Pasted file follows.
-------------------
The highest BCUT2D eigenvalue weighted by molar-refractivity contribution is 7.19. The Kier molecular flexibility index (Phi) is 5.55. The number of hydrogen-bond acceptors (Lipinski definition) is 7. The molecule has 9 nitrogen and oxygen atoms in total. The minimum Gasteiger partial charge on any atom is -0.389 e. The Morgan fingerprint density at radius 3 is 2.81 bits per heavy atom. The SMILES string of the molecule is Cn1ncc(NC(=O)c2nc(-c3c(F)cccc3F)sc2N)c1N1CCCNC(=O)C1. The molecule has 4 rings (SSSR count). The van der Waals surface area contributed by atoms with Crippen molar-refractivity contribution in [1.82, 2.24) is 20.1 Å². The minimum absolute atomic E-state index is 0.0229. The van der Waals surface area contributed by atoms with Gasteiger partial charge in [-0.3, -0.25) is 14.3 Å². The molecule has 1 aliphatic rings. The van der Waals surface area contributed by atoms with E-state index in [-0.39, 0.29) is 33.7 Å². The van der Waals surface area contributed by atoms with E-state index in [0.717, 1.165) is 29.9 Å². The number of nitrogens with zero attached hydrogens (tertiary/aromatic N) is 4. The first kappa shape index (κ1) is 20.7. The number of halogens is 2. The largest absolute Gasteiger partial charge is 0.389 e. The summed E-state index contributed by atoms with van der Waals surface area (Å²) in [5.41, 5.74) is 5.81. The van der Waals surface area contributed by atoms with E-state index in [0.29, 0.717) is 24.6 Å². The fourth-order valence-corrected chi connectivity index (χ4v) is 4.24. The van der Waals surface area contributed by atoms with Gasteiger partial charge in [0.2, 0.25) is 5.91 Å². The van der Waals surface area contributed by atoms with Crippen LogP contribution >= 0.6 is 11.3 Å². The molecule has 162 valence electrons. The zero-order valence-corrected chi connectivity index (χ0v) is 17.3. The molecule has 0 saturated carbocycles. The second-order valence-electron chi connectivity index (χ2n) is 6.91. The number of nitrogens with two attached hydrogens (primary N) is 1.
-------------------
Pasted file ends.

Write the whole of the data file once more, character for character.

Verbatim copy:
The highest BCUT2D eigenvalue weighted by molar-refractivity contribution is 7.19. The Kier molecular flexibility index (Phi) is 5.55. The number of hydrogen-bond acceptors (Lipinski definition) is 7. The molecule has 9 nitrogen and oxygen atoms in total. The minimum Gasteiger partial charge on any atom is -0.389 e. The Morgan fingerprint density at radius 3 is 2.81 bits per heavy atom. The SMILES string of the molecule is Cn1ncc(NC(=O)c2nc(-c3c(F)cccc3F)sc2N)c1N1CCCNC(=O)C1. The molecule has 4 rings (SSSR count). The van der Waals surface area contributed by atoms with Crippen molar-refractivity contribution in [1.82, 2.24) is 20.1 Å². The minimum absolute atomic E-state index is 0.0229. The van der Waals surface area contributed by atoms with Gasteiger partial charge in [-0.3, -0.25) is 14.3 Å². The molecule has 1 aliphatic rings. The van der Waals surface area contributed by atoms with E-state index in [-0.39, 0.29) is 33.7 Å². The van der Waals surface area contributed by atoms with E-state index in [0.717, 1.165) is 29.9 Å². The number of nitrogens with zero attached hydrogens (tertiary/aromatic N) is 4. The first kappa shape index (κ1) is 20.7. The number of halogens is 2. The largest absolute Gasteiger partial charge is 0.389 e. The summed E-state index contributed by atoms with van der Waals surface area (Å²) in [5.41, 5.74) is 5.81. The van der Waals surface area contributed by atoms with E-state index in [0.29, 0.717) is 24.6 Å². The fourth-order valence-corrected chi connectivity index (χ4v) is 4.24. The van der Waals surface area contributed by atoms with Gasteiger partial charge in [0.2, 0.25) is 5.91 Å². The van der Waals surface area contributed by atoms with Crippen LogP contribution >= 0.6 is 11.3 Å². The molecule has 162 valence electrons. The zero-order valence-corrected chi connectivity index (χ0v) is 17.3. The molecule has 0 saturated carbocycles. The second-order valence-electron chi connectivity index (χ2n) is 6.91. The number of nitrogens with two attached hydrogens (primary N) is 1.